Motion to Recuse in John Edward Green Case
The State has moved to recuse Judge Kevin Fine from the Green case. You saw it first here:
State’s Motion to Recuse Judge Fine from Death Penalty Case
I haven’t analyzed the motion closely (and, truth be told, I probably won’t unless someone wants to pay me to), but one part of the argument seems to be that because the Texas Court of Criminal Appeals and the U.S. Supreme Court have in the past (without the benefit of evidence that might be developed in this case) held that the Texas death penalty scheme passes constitutional muster, trial courts are forever barred from even inquiring into the constitutionality of the scheme. That part couldn’t possibly be right.
The trial court is the court in the best position to develop the evidence that the appellate courts might need in ruling on the validity of the death penalty. It’s what trial courts do. To take one particular example, if there were proof that a (factually) innocent person had been executed, that might well affect the views of the Court of Criminal Appeals and the U.S. Supreme Court. But no court has ever taken the initiative to delve into the question of how many—or even whether—innocents have been executed. The counterargument is that, if Mr. Green is not (factually) innocent, it doesn’t matter whether other people who were innocent got executed. The counter-counter argument is that, if innocent people have (after being subjected to the same process as Mr. Green) been executed, we can’t trust the process to give us a reliable result in Mr. Green’s case.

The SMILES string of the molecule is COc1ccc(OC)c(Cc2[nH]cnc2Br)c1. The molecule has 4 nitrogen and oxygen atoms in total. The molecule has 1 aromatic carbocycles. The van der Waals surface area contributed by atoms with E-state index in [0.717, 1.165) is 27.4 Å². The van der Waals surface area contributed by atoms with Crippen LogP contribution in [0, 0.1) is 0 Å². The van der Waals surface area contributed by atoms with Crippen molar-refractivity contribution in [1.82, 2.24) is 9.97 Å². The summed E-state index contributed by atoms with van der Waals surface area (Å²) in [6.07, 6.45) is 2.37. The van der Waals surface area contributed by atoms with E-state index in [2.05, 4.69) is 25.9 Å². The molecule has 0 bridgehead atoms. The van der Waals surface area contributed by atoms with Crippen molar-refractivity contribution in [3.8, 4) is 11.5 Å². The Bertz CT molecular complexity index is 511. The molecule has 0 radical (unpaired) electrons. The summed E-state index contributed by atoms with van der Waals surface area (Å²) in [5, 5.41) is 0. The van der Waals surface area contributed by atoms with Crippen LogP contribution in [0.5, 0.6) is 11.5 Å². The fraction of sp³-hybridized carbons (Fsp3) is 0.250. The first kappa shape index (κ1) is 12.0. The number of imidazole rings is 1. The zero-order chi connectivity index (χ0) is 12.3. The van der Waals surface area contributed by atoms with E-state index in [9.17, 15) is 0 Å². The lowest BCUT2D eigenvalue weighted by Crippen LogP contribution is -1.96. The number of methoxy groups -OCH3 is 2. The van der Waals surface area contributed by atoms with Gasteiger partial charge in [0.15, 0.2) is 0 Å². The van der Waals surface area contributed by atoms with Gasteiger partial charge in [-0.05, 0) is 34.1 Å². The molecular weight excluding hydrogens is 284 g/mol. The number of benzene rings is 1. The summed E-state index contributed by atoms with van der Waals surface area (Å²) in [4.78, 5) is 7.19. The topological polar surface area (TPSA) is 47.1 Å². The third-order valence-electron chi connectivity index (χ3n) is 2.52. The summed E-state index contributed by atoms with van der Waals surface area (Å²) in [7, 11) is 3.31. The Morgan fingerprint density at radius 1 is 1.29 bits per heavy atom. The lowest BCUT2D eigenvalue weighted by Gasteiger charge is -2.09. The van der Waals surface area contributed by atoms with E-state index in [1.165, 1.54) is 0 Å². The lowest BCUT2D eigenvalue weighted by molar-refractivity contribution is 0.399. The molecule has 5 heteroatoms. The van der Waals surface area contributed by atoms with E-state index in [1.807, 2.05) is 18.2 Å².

Also, the State takes Judge Fine to task for presuming Mr. Green innocent. Which, with all due respect to Pat Lykos, who signed the motion, and to my friends who actually wrote it, is a really boneheaded thing to put down on paper.
I think the State is wrong, but Judge Fine should not resist the recusal. It’s unbecoming, and I think it smacks of impropriety, for a judge to fight to stay on a case. I’ve been critical before of judges doing so.
Mr. Green’s lawyers should fight that fight, though, because if there is a judge on the bench in Texas who is willing to hold the death penalty unconstitutional, it’s Judge Fine.
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